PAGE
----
However after years of watching the Big Bang boys' adventures, some of this season’s most original plotlines focus on the adventures undertaken by the show's trio of far more courageous girls, whether they’re embarrassing themselves in Penny’s apartment or testing their limits in Vegas.

While its laugh track can feel a little canned at times, there's something wonderful about its dedication to situation comedies of the past. Refusing to follow current trends like everyday mockumentaries or thirty minute dramedies designed to represent faux reality TV, The Big Bang Theory remains one of the best classically structured contemporary comedies on network TV.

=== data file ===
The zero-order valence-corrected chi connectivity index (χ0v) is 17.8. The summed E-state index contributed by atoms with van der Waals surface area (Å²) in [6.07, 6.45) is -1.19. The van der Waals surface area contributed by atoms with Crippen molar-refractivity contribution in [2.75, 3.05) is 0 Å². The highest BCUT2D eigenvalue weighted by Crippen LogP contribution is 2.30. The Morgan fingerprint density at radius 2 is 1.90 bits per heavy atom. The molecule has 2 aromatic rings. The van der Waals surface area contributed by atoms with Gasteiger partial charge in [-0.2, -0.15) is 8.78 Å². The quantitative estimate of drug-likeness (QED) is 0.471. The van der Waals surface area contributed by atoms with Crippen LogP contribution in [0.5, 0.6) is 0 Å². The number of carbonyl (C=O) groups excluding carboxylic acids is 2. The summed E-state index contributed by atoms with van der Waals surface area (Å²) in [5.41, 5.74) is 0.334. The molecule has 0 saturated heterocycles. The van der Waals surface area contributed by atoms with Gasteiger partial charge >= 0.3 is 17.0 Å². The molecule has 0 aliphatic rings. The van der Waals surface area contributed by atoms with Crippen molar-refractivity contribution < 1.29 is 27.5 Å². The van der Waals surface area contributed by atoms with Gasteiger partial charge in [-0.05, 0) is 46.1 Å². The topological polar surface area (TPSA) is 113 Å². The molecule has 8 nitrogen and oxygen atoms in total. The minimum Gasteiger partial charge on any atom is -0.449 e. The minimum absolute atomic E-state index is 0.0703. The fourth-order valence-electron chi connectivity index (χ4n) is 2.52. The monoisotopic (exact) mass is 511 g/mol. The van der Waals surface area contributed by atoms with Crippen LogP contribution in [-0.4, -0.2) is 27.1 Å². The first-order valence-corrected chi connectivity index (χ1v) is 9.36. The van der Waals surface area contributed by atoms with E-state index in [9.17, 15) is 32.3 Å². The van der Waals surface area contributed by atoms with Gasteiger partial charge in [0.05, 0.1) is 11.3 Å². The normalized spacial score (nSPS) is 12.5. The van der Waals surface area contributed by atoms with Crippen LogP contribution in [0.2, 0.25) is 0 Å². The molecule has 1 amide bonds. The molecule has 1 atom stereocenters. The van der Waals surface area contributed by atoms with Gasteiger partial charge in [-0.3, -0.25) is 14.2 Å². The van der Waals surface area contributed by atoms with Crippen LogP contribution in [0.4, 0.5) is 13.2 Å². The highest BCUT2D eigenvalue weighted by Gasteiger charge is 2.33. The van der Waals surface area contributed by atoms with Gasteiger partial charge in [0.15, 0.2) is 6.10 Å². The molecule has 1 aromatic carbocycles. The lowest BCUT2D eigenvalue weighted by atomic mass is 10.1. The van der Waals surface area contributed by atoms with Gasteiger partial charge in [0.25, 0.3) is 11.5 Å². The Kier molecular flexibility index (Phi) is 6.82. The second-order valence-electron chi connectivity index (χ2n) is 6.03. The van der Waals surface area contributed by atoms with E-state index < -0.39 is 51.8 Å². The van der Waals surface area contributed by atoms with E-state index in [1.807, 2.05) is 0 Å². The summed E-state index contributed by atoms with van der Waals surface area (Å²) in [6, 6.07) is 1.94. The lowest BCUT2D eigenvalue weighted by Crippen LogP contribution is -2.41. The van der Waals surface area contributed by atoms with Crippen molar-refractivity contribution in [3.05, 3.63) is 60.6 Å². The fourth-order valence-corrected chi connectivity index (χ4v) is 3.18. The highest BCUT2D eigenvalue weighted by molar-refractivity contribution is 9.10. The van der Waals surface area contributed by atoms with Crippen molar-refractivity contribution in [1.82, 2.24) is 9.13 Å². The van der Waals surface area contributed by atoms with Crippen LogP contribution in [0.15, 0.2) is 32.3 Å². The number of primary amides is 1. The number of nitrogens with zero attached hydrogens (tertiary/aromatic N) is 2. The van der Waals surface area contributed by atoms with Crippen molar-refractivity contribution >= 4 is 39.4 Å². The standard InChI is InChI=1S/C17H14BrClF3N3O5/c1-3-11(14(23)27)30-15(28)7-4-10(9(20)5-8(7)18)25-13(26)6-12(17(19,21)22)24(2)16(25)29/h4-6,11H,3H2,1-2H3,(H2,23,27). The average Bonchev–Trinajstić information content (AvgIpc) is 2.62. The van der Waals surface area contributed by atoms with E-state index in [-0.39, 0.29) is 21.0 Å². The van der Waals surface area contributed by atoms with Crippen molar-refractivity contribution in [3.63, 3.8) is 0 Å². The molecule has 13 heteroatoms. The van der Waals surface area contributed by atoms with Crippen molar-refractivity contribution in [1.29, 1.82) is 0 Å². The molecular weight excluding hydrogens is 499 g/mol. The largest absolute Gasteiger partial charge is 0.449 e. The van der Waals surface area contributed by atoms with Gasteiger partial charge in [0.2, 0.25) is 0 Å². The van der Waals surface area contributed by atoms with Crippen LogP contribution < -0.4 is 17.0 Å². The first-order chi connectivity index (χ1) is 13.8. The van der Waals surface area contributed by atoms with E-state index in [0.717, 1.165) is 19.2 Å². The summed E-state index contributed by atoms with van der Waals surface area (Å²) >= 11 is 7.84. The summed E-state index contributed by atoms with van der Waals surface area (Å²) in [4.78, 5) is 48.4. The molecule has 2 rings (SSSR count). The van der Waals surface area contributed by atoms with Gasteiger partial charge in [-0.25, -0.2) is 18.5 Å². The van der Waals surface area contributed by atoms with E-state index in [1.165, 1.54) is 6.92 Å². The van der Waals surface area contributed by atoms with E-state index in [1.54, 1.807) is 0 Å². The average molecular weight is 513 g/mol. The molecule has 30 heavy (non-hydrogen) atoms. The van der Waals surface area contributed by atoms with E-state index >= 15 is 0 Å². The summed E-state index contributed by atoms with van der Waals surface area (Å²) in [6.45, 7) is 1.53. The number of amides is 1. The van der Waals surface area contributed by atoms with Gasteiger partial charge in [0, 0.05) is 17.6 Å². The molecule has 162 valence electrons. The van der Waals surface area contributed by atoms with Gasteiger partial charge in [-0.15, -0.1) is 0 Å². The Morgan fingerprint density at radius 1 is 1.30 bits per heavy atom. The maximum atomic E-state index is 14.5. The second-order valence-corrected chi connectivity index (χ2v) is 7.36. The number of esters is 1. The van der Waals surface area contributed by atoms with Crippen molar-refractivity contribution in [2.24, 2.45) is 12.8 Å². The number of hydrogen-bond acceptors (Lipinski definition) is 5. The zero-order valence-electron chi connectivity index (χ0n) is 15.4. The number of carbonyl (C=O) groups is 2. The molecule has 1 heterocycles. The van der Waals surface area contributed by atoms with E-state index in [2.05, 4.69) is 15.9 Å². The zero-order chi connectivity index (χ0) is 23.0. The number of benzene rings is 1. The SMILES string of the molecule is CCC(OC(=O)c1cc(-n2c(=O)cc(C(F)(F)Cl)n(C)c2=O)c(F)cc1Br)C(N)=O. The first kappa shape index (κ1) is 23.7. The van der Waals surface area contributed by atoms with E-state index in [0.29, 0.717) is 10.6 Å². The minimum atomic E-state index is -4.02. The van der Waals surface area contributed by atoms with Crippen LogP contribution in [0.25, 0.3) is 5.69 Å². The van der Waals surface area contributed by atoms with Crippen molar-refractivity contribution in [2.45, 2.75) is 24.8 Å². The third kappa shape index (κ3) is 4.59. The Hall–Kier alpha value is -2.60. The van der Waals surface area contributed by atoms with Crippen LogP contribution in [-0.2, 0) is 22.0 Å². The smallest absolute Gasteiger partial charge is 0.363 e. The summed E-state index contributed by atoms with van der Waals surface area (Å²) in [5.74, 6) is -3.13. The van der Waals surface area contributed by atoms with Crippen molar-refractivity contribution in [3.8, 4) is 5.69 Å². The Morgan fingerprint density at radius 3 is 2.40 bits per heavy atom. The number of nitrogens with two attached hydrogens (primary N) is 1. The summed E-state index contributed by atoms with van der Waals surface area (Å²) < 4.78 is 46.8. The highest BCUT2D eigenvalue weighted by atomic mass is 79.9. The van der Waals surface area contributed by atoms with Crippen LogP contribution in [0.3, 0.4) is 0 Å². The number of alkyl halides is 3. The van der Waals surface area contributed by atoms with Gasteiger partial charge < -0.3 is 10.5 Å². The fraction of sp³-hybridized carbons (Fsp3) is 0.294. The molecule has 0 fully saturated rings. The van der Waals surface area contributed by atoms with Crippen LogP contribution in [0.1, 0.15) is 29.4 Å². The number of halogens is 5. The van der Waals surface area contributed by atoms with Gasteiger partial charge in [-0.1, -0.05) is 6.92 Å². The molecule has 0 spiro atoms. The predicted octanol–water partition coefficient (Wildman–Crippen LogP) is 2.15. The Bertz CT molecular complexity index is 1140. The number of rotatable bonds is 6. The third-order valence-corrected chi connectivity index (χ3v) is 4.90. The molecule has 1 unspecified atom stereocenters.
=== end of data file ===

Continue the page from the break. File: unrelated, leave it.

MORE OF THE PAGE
Proving that the best way to remain current is to continue building its characters while also switching up the A and B story leads, although it occasionally recycles plotlines from years' past given its demanding twenty-four episode run, there's far less filler here than we typically see on most rival network series.

Newly released on Blu-ray, Digital and DVD to coincide with the return of Fall TV, once again The Big Bang Theory reminds viewers why its number one in its category with a two-disc sharply executed season of high definition comedy that's largely top-drawer.